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High School Football Players Are Dying: Why?


Tyrell Cameron, a sixteen year old football player from Franklin Parish, Louisiana, died from a hard tackle that appears to have caused a broken neck. Ben Hamm, a junior linebacker from Bartlesville, Oklahoma, died after being in a coma for a week following the traumatic brain injury he received during a game. Evan Murray, a seventeen year old quarterback from Northwest New Jersey died from massive internal bleeding caused by a lacerated spleen after being tackled during a game. Kenny Bui, also seventeen, was a wide receiver and defensive end for his Seattle, Washington, football team. He died from blunt force traumas to his head, receiving the first concussion in one game and being cleared to play in the next game where he received the second and fatal concussion.

What do these four high school football players have in common besides their deaths? They all died within one month of play of the sport in 2015. This fatality rate--four in one month or one per week--does not occur in college or pro football. The question is: why? Why is college football the most dangerous sport?


Second-impact syndrome occurs when a player is concussed once and then sent in to play before he is fully recovered and he becomes concussed a second time. The second impact can be fatal, particularly in young athletes; 95% of second-impact syndrome deaths are in athletes under 18 years old because their brains are not fully mature and are therefore more susceptible to traumatic brain injury.

But second-impact syndrome is really a function of two larger issues: (1) the lack of athletic trainers with sports medicine experience at all practices and games; and (2) the lack of consistent safety standards and regulations. Only 37% of high school football teams have full-time trainers at practices and games. Without a professional on hand to evaluate a player who has been hit to determine whether the player has suffered a concussion, and whether the player is able to continue to practice or play, players are at much greater risk of playing with a concussion and therefore at risk of second-impact syndrome. Of course, having an athletic trainer at every practice and game can make a life-saving difference for other types of injuries, too. Heat stroke and cardiac problems need not be lethal if diagnosed and treated immediately by an onsite athletic trainer with proper experience and equipment.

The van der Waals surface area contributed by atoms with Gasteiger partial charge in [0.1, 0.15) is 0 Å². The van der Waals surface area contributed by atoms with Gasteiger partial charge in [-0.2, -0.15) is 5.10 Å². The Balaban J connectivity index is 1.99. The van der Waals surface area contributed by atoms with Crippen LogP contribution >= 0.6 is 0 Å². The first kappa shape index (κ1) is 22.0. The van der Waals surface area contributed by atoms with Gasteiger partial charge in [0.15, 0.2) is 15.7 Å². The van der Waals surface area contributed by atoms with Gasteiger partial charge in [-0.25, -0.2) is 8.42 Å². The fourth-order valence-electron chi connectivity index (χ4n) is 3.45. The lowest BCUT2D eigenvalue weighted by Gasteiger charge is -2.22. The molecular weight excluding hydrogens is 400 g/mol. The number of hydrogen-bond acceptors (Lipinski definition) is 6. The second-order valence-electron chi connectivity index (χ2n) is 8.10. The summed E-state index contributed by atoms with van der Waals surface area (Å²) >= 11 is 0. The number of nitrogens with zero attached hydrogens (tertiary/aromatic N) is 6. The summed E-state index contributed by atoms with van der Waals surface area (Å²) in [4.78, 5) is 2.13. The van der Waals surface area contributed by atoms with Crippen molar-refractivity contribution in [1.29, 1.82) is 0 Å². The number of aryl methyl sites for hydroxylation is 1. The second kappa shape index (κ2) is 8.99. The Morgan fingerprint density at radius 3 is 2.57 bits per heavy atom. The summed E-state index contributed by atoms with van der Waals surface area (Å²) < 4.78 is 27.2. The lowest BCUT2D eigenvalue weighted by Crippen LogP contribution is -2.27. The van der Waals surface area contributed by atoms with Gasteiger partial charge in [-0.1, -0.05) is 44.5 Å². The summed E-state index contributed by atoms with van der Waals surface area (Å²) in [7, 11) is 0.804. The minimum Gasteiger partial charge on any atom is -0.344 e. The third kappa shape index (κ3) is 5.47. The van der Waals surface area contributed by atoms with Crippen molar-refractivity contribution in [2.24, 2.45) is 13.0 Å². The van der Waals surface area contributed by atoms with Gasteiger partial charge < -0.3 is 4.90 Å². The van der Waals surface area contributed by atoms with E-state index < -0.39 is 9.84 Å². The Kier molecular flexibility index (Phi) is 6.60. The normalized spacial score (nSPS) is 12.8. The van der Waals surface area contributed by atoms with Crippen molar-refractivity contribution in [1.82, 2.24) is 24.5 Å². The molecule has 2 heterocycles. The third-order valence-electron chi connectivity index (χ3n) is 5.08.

Making sure high school football teams have proper safety equipment speaks to the second issue, the lack of consistent safety standards and regulations. High school football is the least regulated level of football, so it should be no surprise that it is the level with the most injuries. Older equipment and helmets used in high school football may not meet the safety standards of college and pro football. So-called smart helmets utilize the latest technology to assess the risk of the wearer for a concussion, and although these sophisticated safety devices may be too pricey for every high school team, regulations mandating sufficiently protective equipment for all high schools would go a long way toward eliminating injuries. Sports concussion laws exist in every state and D.C., but they vary greatly. Making the laws consistent and stricter would also go a long way toward eliminating injuries.


Players, coaches, trainers and fans all need to be aware of the terrible consequences of a player with a concussion going undiagnosed and continuing to play, or being cleared to return to play too soon. Similarly, everyone involved with high school football needs to understand how essential it is to have medical personnel and equipment onsite to deal with whatever emergency arises. Education and awareness of these issues will lead to a safer sport.


If your child or a loved one is injured while playing a school sport, contact Dave Thomas at The Thomas Law Firm for a free evaluation of your legal rights.

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